Health and autonomy through fermentation - Project
In this project we want to explore fermentation from two different angles:
- Which fermented food and recipes can be good for health, and
- How fermentation can be used as a way to grow biomaterials, transforming organic matter into useful objects.
In both cases, we want to see how fermentation can help increase autonomy by locally creating our own healthy food as well as our own useful organic objects.
Objectives of the project
- Summarising the scientific knowledge and ancient skills about fermentation
- Developing creative recipes relatively easy, very tasty and very healthy!
- Exploring methods to grow useful objects from organic matter
Method and timeline
In 2018 we started some explorations and experiments on fermentation. From mushrooms grown out of shredded wood, to various kinds of lacto-fermentation, to bean cheese making, and finally to tempeh experiments.
Over the year 2019, we co-founded an initiative with a handful of friends called Ferment the City!, based in Taipei, Taiwan. For about 6 months we explored the concept of fermentation with a lot of freedom, including applying the idea of fermentation at the scale of the society, with the concept of social fermentation.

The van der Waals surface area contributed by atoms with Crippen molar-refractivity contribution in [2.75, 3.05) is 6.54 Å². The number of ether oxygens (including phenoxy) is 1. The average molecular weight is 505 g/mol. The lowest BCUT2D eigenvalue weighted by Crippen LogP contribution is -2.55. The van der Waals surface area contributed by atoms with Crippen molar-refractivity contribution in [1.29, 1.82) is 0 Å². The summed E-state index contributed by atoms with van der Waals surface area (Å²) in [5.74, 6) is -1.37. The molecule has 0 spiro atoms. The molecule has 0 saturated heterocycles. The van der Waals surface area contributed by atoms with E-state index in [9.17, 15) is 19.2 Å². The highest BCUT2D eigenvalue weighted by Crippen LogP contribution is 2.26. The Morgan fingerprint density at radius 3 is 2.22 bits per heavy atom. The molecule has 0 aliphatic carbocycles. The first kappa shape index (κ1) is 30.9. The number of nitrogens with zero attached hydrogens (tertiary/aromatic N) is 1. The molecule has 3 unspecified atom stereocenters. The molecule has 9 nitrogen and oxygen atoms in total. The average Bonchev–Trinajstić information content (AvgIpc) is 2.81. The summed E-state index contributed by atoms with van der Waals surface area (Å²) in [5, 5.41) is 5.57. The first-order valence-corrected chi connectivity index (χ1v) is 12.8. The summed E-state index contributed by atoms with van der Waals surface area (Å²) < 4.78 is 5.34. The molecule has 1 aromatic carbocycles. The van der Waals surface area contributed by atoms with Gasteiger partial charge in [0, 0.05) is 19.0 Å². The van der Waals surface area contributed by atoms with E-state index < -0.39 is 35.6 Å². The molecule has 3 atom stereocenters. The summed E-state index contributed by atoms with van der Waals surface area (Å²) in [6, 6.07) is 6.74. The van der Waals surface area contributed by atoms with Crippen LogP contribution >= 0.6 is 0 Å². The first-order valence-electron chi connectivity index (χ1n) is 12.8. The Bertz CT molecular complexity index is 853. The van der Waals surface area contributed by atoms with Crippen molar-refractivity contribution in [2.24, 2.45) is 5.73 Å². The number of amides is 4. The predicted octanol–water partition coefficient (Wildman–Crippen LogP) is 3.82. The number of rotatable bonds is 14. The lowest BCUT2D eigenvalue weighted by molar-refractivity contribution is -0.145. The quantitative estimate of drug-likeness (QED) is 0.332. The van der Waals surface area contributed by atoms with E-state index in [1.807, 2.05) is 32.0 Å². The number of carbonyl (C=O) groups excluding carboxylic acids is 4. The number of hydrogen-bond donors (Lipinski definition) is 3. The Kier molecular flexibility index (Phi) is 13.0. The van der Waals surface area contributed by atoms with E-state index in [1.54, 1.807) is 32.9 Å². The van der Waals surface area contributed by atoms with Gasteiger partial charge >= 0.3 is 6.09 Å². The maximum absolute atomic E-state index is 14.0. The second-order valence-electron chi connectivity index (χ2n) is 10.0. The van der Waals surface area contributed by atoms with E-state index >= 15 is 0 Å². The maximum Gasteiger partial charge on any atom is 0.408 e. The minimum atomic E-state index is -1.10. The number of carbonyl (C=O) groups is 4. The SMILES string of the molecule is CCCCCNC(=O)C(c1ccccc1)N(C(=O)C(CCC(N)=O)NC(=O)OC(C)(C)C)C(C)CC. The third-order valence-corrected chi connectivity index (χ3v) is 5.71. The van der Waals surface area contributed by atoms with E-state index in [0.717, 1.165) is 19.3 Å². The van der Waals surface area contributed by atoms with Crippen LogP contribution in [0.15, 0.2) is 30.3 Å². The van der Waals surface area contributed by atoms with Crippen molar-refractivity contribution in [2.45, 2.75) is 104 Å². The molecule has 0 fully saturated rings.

Now, we have hence potentially many things to share here! But this will come step by step because our priority is to focus on another project: exploring the digestive system and learn about healthy eating. When it will be clearer for us about what really means healthy eating, we will know which kind of substrates, ferments, and techniques we want to work on!
Therefore this project may not be updated very often over the next months, but might become quite active later… Subscribe to our newsletter to stay informed!
Results so far
- If you are ready to dive into practice, you can have a look at our first article about fermentation: How to Make Okara Tempeh. Okara tempeh needs slightly different growth conditions than tempeh made from full soybeans, and that is what we cover in detail in the associated eBook.
- If you are interested in the idea of social fermentation, or you would like to ferment your city, then you can have a look at our Ferment the City! Facebook page.
Here are some good sources of information about fermentation science and practice:
- Food Forest Lab, from Claire (in French). Claire is a very active and creative co-founder of Ferment the City!, and she is now sharing her experiments about fermentation and food forests, including fermented drinks and bean cheeses.
- Asian Fungal Fermented Food is a very nice book chapter giving a scientific overview of these specific fermentation techniques using fungus as the ferment, such as for tempeh. Nout, M. J. R., & Aidoo, K. E. (2002). Asian fungal fermented food. In Industrial Applications (pp. 23-47). Springer, Berlin, Heidelberg.
- The Noma Guide to Fermentation is an amazing eBook about various fermentation techniques remastered from a Copenhagen perspective. Redzepi, R., & Zilber, D. (2018). The Noma Guide to Fermentation: Including koji, kombuchas, shoyus, misos, vinegars, garums, lacto-ferments, and black fruits and vegetables. Artisan Books.